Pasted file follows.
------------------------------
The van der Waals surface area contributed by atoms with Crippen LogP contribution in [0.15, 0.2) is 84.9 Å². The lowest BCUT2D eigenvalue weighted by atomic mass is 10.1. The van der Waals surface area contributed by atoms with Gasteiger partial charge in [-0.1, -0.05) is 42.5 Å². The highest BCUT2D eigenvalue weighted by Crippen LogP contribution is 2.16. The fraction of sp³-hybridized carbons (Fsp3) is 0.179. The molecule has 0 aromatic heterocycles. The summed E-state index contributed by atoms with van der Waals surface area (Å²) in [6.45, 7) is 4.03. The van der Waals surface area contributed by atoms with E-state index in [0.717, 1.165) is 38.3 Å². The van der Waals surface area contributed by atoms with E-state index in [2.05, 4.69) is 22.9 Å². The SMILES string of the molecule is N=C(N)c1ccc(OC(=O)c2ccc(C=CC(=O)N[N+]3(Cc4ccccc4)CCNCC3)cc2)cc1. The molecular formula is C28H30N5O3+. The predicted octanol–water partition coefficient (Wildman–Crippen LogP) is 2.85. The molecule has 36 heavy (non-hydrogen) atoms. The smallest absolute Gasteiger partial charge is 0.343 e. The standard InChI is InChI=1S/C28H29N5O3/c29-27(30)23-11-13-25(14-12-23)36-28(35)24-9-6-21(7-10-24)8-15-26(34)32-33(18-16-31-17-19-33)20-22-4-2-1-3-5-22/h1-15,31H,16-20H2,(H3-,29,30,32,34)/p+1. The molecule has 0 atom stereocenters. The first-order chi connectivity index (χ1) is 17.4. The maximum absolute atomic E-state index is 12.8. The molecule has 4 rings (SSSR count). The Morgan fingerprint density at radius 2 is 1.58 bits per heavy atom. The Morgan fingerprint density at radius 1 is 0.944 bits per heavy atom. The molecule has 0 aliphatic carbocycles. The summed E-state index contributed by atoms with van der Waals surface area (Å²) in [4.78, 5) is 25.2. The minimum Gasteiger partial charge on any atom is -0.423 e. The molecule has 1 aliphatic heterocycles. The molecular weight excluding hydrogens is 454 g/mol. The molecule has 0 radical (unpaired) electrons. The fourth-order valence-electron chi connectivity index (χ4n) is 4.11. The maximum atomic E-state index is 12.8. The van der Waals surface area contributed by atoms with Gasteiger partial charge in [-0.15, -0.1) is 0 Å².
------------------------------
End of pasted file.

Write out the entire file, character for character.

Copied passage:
The van der Waals surface area contributed by atoms with Crippen LogP contribution in [0.15, 0.2) is 84.9 Å². The lowest BCUT2D eigenvalue weighted by atomic mass is 10.1. The van der Waals surface area contributed by atoms with Gasteiger partial charge in [-0.1, -0.05) is 42.5 Å². The highest BCUT2D eigenvalue weighted by Crippen LogP contribution is 2.16. The fraction of sp³-hybridized carbons (Fsp3) is 0.179. The molecule has 0 aromatic heterocycles. The summed E-state index contributed by atoms with van der Waals surface area (Å²) in [6.45, 7) is 4.03. The van der Waals surface area contributed by atoms with E-state index in [0.717, 1.165) is 38.3 Å². The van der Waals surface area contributed by atoms with E-state index in [2.05, 4.69) is 22.9 Å². The SMILES string of the molecule is N=C(N)c1ccc(OC(=O)c2ccc(C=CC(=O)N[N+]3(Cc4ccccc4)CCNCC3)cc2)cc1. The molecular formula is C28H30N5O3+. The predicted octanol–water partition coefficient (Wildman–Crippen LogP) is 2.85. The molecule has 36 heavy (non-hydrogen) atoms. The smallest absolute Gasteiger partial charge is 0.343 e. The standard InChI is InChI=1S/C28H29N5O3/c29-27(30)23-11-13-25(14-12-23)36-28(35)24-9-6-21(7-10-24)8-15-26(34)32-33(18-16-31-17-19-33)20-22-4-2-1-3-5-22/h1-15,31H,16-20H2,(H3-,29,30,32,34)/p+1. The molecule has 0 atom stereocenters. The first-order chi connectivity index (χ1) is 17.4. The maximum absolute atomic E-state index is 12.8. The molecule has 4 rings (SSSR count). The Morgan fingerprint density at radius 2 is 1.58 bits per heavy atom. The Morgan fingerprint density at radius 1 is 0.944 bits per heavy atom. The molecule has 0 aliphatic carbocycles. The summed E-state index contributed by atoms with van der Waals surface area (Å²) in [4.78, 5) is 25.2. The minimum Gasteiger partial charge on any atom is -0.423 e. The molecule has 1 aliphatic heterocycles. The molecular weight excluding hydrogens is 454 g/mol. The molecule has 0 radical (unpaired) electrons. The fourth-order valence-electron chi connectivity index (χ4n) is 4.11. The maximum atomic E-state index is 12.8. The van der Waals surface area contributed by atoms with Gasteiger partial charge in [-0.15, -0.1) is 0 Å².